Silver, Signature, Star Gold, and Star Silver, all at once.
There was a guy on crutches waiting patiently. I told him
they'd let him preboard, but he hung back.

Found my way to my seat and got the successor-to-Attache
out of the seatpocket; did the half crossword that was
vouchsafed to me; and put the magazine back. The woman in 1A
gave me the evil eye and told me "you're going to have to be
careful with your knees." She really was a bit Princess and
the Peevish, and I thought I might have to resort to putting
my hands on the seat and pulling often or something, but I
merely pointed out that it wasn't my knees, I'd just got the
magazine out of the seatpocket and put it back again. The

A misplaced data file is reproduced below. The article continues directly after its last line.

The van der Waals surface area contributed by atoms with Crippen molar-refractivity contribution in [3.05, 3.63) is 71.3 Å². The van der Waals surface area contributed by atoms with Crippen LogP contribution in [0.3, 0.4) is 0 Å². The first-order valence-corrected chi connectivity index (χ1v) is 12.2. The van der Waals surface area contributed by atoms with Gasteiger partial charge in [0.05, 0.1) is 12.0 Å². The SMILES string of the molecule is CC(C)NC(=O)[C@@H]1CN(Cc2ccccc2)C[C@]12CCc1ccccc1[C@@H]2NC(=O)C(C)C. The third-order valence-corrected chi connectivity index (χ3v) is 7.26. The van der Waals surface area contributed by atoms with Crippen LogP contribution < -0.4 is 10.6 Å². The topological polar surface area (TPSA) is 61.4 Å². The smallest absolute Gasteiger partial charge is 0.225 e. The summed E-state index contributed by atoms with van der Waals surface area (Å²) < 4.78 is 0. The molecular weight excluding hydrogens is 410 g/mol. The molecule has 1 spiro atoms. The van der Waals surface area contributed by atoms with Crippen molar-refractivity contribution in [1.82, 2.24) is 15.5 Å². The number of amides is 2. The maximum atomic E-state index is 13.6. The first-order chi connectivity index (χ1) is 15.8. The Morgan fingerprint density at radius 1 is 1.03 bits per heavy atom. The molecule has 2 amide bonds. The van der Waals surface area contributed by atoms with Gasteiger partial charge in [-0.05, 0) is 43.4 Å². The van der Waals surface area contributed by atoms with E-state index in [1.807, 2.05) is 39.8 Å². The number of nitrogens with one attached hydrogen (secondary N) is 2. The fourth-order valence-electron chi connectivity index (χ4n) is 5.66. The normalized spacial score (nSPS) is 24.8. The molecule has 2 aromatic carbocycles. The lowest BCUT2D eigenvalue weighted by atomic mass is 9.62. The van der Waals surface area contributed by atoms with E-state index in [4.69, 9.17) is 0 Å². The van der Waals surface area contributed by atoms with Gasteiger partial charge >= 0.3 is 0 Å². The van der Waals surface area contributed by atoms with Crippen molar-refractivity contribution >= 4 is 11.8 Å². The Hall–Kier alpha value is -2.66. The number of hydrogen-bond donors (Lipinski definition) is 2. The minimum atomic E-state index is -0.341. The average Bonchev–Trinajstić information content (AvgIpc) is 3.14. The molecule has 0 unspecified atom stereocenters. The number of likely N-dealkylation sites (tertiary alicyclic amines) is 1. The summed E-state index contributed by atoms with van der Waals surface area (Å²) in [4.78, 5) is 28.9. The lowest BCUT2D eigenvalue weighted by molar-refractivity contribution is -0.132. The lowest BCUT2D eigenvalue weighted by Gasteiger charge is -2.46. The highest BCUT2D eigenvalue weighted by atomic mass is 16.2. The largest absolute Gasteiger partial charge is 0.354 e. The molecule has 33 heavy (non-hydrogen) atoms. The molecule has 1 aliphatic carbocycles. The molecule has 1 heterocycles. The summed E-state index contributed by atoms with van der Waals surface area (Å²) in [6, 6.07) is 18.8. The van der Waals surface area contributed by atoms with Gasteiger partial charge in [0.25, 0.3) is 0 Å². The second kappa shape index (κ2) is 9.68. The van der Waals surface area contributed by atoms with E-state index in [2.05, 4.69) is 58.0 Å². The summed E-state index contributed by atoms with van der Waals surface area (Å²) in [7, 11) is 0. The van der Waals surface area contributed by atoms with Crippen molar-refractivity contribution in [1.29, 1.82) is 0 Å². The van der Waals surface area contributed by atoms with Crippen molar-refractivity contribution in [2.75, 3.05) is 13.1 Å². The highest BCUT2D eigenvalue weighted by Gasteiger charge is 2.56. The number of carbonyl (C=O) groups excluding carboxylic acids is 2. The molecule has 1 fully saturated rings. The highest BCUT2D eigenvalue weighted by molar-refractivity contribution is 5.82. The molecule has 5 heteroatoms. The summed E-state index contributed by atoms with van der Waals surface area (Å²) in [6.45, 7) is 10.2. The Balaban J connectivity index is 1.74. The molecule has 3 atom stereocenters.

flight was not full, and I was glad when she relocated.

Slept through this one. Landed more or less on time and got
the train to see my father.

My brother showed up only half an hour late, so we had time
to have a decent supper. He'd eaten late, so I decided to
take us to a place known for healthy food.

Rock Creek is a fairly trendy Bethesda restaurant row place
right opposite the garage, so it was convenient; it serves
food late, which was convenient; and it's an OpenTable
restaurant, which gets me 100 points (worth a buck tops).

It was still buzzing at 9, and they seemed reasonably happy
to see us, considering one of us was an 89-year-old who
looked unlikely to eat much.

On the table, comporting with the healthy theme of the
place, a basket of whole-wheat French bread (not bad) and
a dish of a heavily garlicked, scantly salted and oiled